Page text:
When conducting interviews, it’s crucial to formulate questions that determine if candidates have the necessary skills and competence to perform the necessary job duties. You want the questions to target the desired skills and competencies to determine whether they have the skills or capacity to learn them. Your questions should also target the candidate’s values, as you can teach skills, but you cannot teach work ethic and integrity.
2. Offer Better Health Care and Retirement Benefits
Many small companies don't offer benefits or offer insufficient benefits. Employees may have no choice but to leave to find better benefits, especially if they are part of a growing family. Retirement is also critical. Offering better benefits shows that you care for them and their family and have values that put employees first.
3. Create Better Communication Channels
Communication keeps your team and staff working together. Make sure you streamline your processes to keep employees informed and create unified guidance. That might include good collaboration tools and a well-written employee handbook that ensures everyone knows how things work.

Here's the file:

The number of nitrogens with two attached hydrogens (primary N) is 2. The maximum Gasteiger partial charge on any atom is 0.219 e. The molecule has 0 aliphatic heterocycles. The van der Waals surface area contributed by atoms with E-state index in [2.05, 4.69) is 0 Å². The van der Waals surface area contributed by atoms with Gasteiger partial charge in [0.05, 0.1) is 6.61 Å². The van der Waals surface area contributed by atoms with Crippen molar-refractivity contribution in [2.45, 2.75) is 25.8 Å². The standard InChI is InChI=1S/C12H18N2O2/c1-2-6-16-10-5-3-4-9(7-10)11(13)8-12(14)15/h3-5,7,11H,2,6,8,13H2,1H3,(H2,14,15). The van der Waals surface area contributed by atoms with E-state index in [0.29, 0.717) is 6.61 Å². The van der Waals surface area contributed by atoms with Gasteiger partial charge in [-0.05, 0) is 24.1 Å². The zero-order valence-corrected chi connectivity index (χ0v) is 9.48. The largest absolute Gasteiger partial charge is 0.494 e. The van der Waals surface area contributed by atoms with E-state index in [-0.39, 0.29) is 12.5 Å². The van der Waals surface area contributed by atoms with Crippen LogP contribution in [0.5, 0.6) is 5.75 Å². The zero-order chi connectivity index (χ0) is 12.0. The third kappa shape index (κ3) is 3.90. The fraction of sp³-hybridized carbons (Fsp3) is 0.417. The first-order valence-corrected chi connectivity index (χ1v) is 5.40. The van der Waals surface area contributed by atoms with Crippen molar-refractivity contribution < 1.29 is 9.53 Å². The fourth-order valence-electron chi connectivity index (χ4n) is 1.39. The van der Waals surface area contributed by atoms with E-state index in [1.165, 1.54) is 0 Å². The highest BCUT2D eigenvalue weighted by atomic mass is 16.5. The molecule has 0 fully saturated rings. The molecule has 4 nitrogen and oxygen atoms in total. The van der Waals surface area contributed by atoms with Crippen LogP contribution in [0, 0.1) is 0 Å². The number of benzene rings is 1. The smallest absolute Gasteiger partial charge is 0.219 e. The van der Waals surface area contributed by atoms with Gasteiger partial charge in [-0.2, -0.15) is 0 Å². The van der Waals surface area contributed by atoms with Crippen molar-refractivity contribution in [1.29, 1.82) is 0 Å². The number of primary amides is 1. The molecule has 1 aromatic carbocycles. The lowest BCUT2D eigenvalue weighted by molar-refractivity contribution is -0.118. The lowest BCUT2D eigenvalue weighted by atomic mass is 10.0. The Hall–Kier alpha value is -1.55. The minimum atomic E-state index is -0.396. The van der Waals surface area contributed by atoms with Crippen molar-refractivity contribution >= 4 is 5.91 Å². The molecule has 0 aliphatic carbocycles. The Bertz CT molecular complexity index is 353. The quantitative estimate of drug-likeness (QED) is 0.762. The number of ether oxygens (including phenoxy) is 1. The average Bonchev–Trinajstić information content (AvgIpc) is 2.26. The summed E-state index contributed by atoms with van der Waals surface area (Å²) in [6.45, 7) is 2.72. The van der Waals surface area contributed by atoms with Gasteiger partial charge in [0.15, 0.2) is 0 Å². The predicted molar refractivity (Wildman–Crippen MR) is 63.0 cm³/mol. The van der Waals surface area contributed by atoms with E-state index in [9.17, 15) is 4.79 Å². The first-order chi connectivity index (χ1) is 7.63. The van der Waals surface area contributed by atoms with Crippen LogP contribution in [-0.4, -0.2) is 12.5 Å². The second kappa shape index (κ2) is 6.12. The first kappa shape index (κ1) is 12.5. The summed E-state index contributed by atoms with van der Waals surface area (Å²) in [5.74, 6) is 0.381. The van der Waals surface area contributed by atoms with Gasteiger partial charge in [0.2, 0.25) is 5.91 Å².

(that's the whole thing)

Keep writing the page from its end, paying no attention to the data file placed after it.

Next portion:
4. Provide Employees With Relevant Support
New employees, in particular, need to be able to ask questions and get help where they need it. A mentorship program can go a long way toward providing this support. It gives them a point-person for asking questions, helping them feel assured that support is near.
For more experienced employees, peer support is vital, and supervisors should always be willing to answer any questions.
5. Support Employees With Regular Feedback
When the only time an employee hears from their manager or supervisor is for negative criticism, you have a problem. Resentment tends to build, not to mention issues going uncorrected until they become serious.
Regular one-on-ones are the best way to provide the feedback employees need, and criticism should always be tempered, as much as possible, with comments about what the employee did well. You should always mention excellence and give praise as needed.
6. Offer Training and Development Programs